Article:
21. J.W. Brewer said,

    December 8, 2021 @ 4:57 pm

    Note also that the girls-nickname phenomenon bloix notes is, as to specific instances, highly subject to generational-cohort effects. So Bobbi/Bobbie as a nickname for a female named Roberta has fallen on hard times among younger American cohorts as Roberta has itself fallen out of common use: it was among the top 100 names for US-born girls every year but one from 1935 through 1953, but then started a downward slide, dropping out of the top 250 after 1970, the top 500 after 1982, and the top 1000 after 1991. I wouldn't be surprised if my daughters have never met a female Bobbi(e) their own age, although if they asked around they probably have one or more friends with a Great-Aunt Bobbi(e). So whether or not they would think it odd for a male their age not to transition from Bobby to Bob by his teens or twenties, that seems comparatively unlikely to be affected by interference from Bobbi(e) as a female name.

  22. Bob Kennedy said,

    December 8, 2021 @ 6:24 pm

    I have noticed that if you search for "Bob Kennedy" in google your results will still strongly skew towards RFK content. Likewise (speaking from experience) if you tell people (of a certain age) that your name is Bob Kennedy, they will comment on the overlap. I think the account mentioned by several commenters upthread, that 'Bobby' for RFK was rarely used in his life but now more so in his memory, makes the most sense for this discrepancy.

  23. Morten Jonsson said,

    December 8, 2021 @ 6:31 pm


    I don’t doubt your observation about Russian treatment of English names, but Mayne Reid is the name he was known by in the English-speaking world too. It wasn’t uncommon for those three-named gentlemen of the time to go by the last two names; Holman Hunt is another example.

    It’s interesting that you’d think of him, Is he better remembered by Russians than by English readers?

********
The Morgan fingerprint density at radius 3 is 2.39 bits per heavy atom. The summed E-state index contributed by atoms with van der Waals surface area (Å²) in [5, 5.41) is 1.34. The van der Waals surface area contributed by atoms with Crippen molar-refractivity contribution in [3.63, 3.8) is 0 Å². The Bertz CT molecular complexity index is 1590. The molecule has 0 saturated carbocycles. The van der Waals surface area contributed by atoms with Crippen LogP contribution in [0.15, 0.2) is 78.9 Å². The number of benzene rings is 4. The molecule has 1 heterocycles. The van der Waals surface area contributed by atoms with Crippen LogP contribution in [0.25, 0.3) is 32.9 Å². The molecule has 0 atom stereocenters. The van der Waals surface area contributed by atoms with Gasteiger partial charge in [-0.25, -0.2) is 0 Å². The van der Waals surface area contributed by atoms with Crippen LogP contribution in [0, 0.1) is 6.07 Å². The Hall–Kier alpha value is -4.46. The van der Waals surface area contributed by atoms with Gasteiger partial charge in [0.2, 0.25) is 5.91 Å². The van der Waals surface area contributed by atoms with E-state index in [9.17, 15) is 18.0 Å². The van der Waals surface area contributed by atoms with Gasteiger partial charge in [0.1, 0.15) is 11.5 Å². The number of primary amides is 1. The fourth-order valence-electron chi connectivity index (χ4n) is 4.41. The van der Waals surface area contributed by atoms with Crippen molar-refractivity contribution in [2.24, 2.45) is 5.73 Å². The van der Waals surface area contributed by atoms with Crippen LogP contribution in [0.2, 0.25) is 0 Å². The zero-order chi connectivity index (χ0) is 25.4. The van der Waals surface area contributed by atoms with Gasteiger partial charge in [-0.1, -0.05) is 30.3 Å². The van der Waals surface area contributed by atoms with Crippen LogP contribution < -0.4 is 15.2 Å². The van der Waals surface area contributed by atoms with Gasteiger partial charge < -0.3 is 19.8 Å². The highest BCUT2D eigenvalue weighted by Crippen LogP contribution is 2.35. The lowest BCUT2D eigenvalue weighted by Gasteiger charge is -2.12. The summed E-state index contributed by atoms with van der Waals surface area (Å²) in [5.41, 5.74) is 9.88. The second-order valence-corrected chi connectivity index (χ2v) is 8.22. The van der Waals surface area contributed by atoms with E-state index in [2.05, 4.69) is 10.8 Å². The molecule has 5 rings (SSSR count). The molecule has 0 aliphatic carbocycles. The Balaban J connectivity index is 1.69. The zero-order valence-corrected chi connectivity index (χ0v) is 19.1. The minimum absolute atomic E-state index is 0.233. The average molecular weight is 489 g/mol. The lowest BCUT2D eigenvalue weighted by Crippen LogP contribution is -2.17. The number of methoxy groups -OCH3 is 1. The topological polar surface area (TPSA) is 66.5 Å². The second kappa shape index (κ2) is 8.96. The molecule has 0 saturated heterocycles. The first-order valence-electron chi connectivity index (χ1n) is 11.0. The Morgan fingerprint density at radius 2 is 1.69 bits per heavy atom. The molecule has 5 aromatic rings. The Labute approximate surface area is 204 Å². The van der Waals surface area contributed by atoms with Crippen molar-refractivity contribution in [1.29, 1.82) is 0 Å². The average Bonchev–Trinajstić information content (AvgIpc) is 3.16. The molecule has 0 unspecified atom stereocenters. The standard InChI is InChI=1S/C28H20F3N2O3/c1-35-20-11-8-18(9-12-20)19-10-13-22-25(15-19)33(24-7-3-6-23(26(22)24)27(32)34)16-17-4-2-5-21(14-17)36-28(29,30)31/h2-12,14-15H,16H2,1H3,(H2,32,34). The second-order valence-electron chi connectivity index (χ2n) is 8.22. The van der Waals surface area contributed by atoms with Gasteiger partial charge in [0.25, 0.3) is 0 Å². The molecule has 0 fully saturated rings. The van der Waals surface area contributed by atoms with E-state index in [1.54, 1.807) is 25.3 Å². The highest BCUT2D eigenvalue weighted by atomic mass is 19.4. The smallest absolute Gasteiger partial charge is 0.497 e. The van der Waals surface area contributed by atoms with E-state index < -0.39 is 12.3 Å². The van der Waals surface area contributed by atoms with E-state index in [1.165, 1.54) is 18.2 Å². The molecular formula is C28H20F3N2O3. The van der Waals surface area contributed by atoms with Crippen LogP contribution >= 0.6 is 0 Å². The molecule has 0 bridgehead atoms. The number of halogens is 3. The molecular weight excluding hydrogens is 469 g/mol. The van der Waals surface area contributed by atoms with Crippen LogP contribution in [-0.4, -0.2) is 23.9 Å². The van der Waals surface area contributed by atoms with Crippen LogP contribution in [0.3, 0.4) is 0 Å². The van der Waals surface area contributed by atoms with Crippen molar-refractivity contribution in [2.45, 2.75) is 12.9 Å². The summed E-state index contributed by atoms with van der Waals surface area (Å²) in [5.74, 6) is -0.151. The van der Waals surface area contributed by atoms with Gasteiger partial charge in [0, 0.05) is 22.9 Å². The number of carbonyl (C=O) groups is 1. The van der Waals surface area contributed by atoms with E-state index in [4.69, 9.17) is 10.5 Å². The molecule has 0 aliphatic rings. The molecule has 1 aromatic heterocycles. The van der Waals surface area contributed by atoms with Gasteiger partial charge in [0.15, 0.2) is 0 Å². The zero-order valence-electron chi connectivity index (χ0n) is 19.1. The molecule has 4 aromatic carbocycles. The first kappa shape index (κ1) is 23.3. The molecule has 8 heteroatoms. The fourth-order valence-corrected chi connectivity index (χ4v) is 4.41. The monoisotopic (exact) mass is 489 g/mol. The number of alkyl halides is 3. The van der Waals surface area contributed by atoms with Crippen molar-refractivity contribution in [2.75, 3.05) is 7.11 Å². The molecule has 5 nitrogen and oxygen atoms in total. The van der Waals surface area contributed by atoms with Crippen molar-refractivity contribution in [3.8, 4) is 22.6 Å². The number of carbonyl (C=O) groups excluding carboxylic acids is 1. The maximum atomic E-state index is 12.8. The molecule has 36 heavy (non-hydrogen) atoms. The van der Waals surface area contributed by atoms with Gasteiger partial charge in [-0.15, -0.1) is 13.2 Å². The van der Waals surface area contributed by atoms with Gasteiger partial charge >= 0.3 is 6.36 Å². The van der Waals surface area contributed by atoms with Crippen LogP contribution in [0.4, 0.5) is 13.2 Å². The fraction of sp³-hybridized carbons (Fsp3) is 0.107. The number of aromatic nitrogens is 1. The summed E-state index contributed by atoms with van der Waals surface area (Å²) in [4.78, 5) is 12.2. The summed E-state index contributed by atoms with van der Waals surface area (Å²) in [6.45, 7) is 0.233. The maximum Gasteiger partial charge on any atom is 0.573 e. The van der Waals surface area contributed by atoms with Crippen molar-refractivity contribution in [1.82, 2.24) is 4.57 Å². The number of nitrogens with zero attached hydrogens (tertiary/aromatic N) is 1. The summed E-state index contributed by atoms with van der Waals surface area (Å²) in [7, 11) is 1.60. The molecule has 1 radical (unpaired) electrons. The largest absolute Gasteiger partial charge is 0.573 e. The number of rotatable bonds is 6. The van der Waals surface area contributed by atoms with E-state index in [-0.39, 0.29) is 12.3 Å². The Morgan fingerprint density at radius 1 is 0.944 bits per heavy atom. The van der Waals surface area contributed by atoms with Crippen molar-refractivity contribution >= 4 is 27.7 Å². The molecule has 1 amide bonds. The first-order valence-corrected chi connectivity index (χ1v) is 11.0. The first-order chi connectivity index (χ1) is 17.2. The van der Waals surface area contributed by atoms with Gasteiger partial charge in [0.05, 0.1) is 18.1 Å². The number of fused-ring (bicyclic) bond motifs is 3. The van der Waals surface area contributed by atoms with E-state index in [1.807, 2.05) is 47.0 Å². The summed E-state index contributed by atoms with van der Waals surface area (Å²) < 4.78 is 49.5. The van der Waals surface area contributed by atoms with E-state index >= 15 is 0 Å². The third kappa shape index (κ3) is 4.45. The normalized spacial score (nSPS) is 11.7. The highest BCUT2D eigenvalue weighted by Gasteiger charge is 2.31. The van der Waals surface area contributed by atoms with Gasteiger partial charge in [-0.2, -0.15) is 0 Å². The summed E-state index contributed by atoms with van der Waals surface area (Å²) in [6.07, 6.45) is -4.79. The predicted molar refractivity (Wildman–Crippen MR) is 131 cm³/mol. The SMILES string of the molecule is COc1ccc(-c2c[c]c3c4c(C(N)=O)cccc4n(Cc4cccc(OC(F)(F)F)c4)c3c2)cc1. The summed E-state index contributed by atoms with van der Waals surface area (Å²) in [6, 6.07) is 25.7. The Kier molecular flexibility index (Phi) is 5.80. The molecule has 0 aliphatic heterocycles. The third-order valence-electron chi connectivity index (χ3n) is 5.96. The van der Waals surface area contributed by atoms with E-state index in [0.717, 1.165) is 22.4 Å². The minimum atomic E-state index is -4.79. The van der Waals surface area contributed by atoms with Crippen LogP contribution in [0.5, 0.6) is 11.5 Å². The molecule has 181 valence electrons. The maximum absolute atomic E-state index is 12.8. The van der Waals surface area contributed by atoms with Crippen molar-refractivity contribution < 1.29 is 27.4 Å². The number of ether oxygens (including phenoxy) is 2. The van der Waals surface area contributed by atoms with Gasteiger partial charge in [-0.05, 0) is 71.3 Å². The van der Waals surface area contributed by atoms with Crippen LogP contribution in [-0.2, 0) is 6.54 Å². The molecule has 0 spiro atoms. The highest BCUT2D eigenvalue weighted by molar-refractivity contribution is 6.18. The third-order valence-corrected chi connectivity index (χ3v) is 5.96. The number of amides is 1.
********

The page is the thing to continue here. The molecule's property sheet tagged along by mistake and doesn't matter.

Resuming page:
24. David Marjanović said,

    December 9, 2021 @ 11:16 am

    In recent years the y, i, or ie suffix attached to a male or non-gendered name or nickname has become almost exclusively used for a female name or nickname.

    Spelling it with i correlates 100% with the female persuasion of the bearer, as far as I've noticed; a Terry might still be Mr. McAuliffe, but a Teri is definitely a woman. There even used to be an Ashli out there.

  25. J.W. Brewer said,

    December 9, 2021 @ 12:37 pm

    @David M.: I would say a -i spelling correlates very strongly with femaleness, but nothing's ever 100%. There is at least one male on wikipedia's list of notable persons known as "Bobbi,", and consider the fictional and animated (but voiced by Sean Connery) title character in this film: https://en.wikipedia.org/wiki/Sir_Billi

  26. Kristian said,

    December 10, 2021 @ 1:59 am

    David Foster Wallace isn't a double barreled name. Ralph Vaughan Williams' father was also called Vaughan Williams but DFW's father wasn't Foster Wallace. Wallace is his last name and Foster is what I would expect he would call his middle name (which was his mother's maiden name).

    I remember reading he used all three names as a writer to distinguish himself from some other David Wallace. To refer to him as "Foster Wallace" is incorrect. I suppose the habit of giving surnames as given names is confusing to Italians.

  27. J.W. Brewer said,

    December 10, 2021 @ 11:36 am

    So do we have a consensus conclusion to the original question asked by Bob (I take it not Bobby …) Ladd? My sense is that, details of Italian phonology etc. aside, it is probably just as simple as: (a) way back in the 1960's when he was first a sufficiently newsworthy figure to be referred to in Italian, some key early Italian journalists went with "Bob" when that was still a reasonably common way he was referred to in U.S. news stories (even if perhaps a minority variant), with that initial preference in Italian for Bob quite possibly being somewhat random/contingent; and (b) whatever subsequent factors led to Bobby becoming the more overwhelmingly dominant variant in English-language writing in the decades after his death did not have any spooky-action-at-a-distance effect on Italian usage, which remained as it had started.

  28. Philip Taylor said,

    December 10, 2021 @ 12:30 pm

    JWB — when you write "becoming the more overwhelmingly dominant variant in English-language writing in the decades after his death", I assume that you are deliberately using the comparative rather than the superlative because you are comparing and contrasting only "Bobby" and "Bob". If this is indeed the case, then Google Ngrams confirms your statement, but if one considers all three variants, then "Robert Kennedy" is more than twice as common as "Bobby Kennedy", as I suggested in my earlier comment.

  29. J.W. Brewer said,

    December 10, 2021 @ 12:44 pm

    Philip T.: Yes, you assumed correctly what I was trying to convey. Now, if the ratio of "Robert" to "Bob + Bobby" in other languages is materially different than it is in English, and/or has exhibited different evolution over time, that could be another interesting puzzle in search of an explanation, but it's not one I am currently trying to delve into.

RSS feed for comments on this post